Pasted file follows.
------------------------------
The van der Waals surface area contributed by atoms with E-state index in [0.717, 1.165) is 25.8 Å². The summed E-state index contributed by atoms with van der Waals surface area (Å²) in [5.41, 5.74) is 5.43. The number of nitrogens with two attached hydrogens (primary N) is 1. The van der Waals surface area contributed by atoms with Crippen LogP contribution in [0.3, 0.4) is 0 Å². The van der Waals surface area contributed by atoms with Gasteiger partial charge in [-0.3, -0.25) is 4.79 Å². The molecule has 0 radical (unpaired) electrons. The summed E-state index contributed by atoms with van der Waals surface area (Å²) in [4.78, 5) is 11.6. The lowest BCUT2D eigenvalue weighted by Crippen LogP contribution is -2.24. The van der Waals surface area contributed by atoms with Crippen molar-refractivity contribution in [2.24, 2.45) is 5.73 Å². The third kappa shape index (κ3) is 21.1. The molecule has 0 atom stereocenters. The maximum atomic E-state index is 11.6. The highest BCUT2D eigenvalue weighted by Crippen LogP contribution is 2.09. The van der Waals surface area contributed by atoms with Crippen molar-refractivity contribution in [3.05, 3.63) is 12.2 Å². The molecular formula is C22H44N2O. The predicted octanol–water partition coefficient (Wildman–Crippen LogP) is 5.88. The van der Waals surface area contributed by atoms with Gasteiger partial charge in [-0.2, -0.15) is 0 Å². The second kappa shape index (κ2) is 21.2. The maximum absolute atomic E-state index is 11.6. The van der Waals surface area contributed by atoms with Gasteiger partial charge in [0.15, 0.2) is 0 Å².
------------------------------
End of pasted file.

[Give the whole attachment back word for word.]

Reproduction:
The van der Waals surface area contributed by atoms with E-state index in [0.717, 1.165) is 25.8 Å². The summed E-state index contributed by atoms with van der Waals surface area (Å²) in [5.41, 5.74) is 5.43. The number of nitrogens with two attached hydrogens (primary N) is 1. The van der Waals surface area contributed by atoms with Crippen LogP contribution in [0.3, 0.4) is 0 Å². The van der Waals surface area contributed by atoms with Gasteiger partial charge in [-0.3, -0.25) is 4.79 Å². The molecule has 0 radical (unpaired) electrons. The summed E-state index contributed by atoms with van der Waals surface area (Å²) in [4.78, 5) is 11.6. The lowest BCUT2D eigenvalue weighted by Crippen LogP contribution is -2.24. The van der Waals surface area contributed by atoms with Crippen molar-refractivity contribution in [2.24, 2.45) is 5.73 Å². The third kappa shape index (κ3) is 21.1. The molecule has 0 atom stereocenters. The maximum atomic E-state index is 11.6. The highest BCUT2D eigenvalue weighted by Crippen LogP contribution is 2.09. The van der Waals surface area contributed by atoms with Crippen molar-refractivity contribution in [3.05, 3.63) is 12.2 Å². The molecular formula is C22H44N2O. The predicted octanol–water partition coefficient (Wildman–Crippen LogP) is 5.88. The van der Waals surface area contributed by atoms with Gasteiger partial charge in [-0.2, -0.15) is 0 Å². The second kappa shape index (κ2) is 21.2. The maximum absolute atomic E-state index is 11.6. The van der Waals surface area contributed by atoms with Gasteiger partial charge in [0.15, 0.2) is 0 Å².